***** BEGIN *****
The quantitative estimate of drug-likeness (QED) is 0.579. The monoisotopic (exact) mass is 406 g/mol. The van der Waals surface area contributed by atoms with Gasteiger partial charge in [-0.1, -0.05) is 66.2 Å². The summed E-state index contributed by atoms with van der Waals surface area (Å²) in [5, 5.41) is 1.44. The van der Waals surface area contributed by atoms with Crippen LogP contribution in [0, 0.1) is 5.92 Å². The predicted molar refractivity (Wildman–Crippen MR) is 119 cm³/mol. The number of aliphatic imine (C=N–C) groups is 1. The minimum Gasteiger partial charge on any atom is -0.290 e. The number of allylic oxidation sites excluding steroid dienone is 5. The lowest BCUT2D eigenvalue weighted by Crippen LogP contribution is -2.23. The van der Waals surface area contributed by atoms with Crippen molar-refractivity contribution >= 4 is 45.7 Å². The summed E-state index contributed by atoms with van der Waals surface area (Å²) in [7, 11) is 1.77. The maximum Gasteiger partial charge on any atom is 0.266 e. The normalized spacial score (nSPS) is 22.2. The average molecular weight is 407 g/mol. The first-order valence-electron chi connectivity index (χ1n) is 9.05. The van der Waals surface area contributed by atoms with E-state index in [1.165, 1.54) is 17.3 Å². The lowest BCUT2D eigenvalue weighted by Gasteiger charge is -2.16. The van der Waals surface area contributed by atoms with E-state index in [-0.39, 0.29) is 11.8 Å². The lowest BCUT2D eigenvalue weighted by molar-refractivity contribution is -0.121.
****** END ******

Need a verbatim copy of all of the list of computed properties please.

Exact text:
The quantitative estimate of drug-likeness (QED) is 0.579. The monoisotopic (exact) mass is 406 g/mol. The van der Waals surface area contributed by atoms with Gasteiger partial charge in [-0.1, -0.05) is 66.2 Å². The summed E-state index contributed by atoms with van der Waals surface area (Å²) in [5, 5.41) is 1.44. The van der Waals surface area contributed by atoms with Crippen LogP contribution in [0, 0.1) is 5.92 Å². The predicted molar refractivity (Wildman–Crippen MR) is 119 cm³/mol. The number of aliphatic imine (C=N–C) groups is 1. The minimum Gasteiger partial charge on any atom is -0.290 e. The number of allylic oxidation sites excluding steroid dienone is 5. The lowest BCUT2D eigenvalue weighted by Crippen LogP contribution is -2.23. The van der Waals surface area contributed by atoms with Crippen molar-refractivity contribution >= 4 is 45.7 Å². The summed E-state index contributed by atoms with van der Waals surface area (Å²) in [7, 11) is 1.77. The maximum Gasteiger partial charge on any atom is 0.266 e. The normalized spacial score (nSPS) is 22.2. The average molecular weight is 407 g/mol. The first-order valence-electron chi connectivity index (χ1n) is 9.05. The van der Waals surface area contributed by atoms with E-state index in [1.165, 1.54) is 17.3 Å². The lowest BCUT2D eigenvalue weighted by Gasteiger charge is -2.16. The van der Waals surface area contributed by atoms with E-state index in [-0.39, 0.29) is 11.8 Å². The lowest BCUT2D eigenvalue weighted by molar-refractivity contribution is -0.121.